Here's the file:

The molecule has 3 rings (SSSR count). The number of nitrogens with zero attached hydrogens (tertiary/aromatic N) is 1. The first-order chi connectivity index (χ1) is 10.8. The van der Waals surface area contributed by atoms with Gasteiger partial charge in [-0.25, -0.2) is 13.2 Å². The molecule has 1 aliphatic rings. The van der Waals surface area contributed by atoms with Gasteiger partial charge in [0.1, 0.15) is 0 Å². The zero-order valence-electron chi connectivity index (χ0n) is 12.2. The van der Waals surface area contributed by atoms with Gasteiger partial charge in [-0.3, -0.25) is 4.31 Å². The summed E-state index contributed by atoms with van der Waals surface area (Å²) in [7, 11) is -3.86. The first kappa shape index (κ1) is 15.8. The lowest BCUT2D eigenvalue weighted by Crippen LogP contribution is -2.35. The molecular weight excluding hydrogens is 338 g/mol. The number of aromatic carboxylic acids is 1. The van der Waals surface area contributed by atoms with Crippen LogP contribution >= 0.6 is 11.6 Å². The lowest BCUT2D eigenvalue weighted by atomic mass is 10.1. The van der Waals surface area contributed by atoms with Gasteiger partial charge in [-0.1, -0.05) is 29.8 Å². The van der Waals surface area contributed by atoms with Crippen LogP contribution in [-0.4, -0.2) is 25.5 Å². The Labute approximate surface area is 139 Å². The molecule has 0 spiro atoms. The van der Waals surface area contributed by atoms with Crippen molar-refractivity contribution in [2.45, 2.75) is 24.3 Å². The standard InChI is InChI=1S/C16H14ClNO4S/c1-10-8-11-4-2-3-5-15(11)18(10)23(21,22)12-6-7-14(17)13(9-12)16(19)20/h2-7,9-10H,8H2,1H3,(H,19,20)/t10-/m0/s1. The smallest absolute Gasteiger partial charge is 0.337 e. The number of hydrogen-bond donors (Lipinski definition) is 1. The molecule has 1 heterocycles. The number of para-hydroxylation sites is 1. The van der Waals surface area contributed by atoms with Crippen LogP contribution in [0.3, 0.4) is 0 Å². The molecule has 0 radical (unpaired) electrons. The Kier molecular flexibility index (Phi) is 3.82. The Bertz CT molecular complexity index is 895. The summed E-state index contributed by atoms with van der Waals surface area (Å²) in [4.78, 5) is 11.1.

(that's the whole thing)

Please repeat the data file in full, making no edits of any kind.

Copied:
The molecule has 3 rings (SSSR count). The number of nitrogens with zero attached hydrogens (tertiary/aromatic N) is 1. The first-order chi connectivity index (χ1) is 10.8. The van der Waals surface area contributed by atoms with Gasteiger partial charge in [-0.25, -0.2) is 13.2 Å². The molecule has 1 aliphatic rings. The van der Waals surface area contributed by atoms with Gasteiger partial charge in [0.1, 0.15) is 0 Å². The zero-order valence-electron chi connectivity index (χ0n) is 12.2. The van der Waals surface area contributed by atoms with Gasteiger partial charge in [-0.3, -0.25) is 4.31 Å². The summed E-state index contributed by atoms with van der Waals surface area (Å²) in [7, 11) is -3.86. The first kappa shape index (κ1) is 15.8. The lowest BCUT2D eigenvalue weighted by Crippen LogP contribution is -2.35. The molecular weight excluding hydrogens is 338 g/mol. The number of aromatic carboxylic acids is 1. The van der Waals surface area contributed by atoms with Crippen LogP contribution >= 0.6 is 11.6 Å². The lowest BCUT2D eigenvalue weighted by atomic mass is 10.1. The van der Waals surface area contributed by atoms with Gasteiger partial charge in [-0.1, -0.05) is 29.8 Å². The van der Waals surface area contributed by atoms with Crippen LogP contribution in [-0.4, -0.2) is 25.5 Å². The Labute approximate surface area is 139 Å². The molecule has 0 spiro atoms. The van der Waals surface area contributed by atoms with Crippen molar-refractivity contribution in [2.45, 2.75) is 24.3 Å². The standard InChI is InChI=1S/C16H14ClNO4S/c1-10-8-11-4-2-3-5-15(11)18(10)23(21,22)12-6-7-14(17)13(9-12)16(19)20/h2-7,9-10H,8H2,1H3,(H,19,20)/t10-/m0/s1. The smallest absolute Gasteiger partial charge is 0.337 e. The number of hydrogen-bond donors (Lipinski definition) is 1. The molecule has 1 heterocycles. The number of para-hydroxylation sites is 1. The van der Waals surface area contributed by atoms with Crippen LogP contribution in [0.3, 0.4) is 0 Å². The molecule has 0 radical (unpaired) electrons. The Kier molecular flexibility index (Phi) is 3.82. The Bertz CT molecular complexity index is 895. The summed E-state index contributed by atoms with van der Waals surface area (Å²) in [4.78, 5) is 11.1.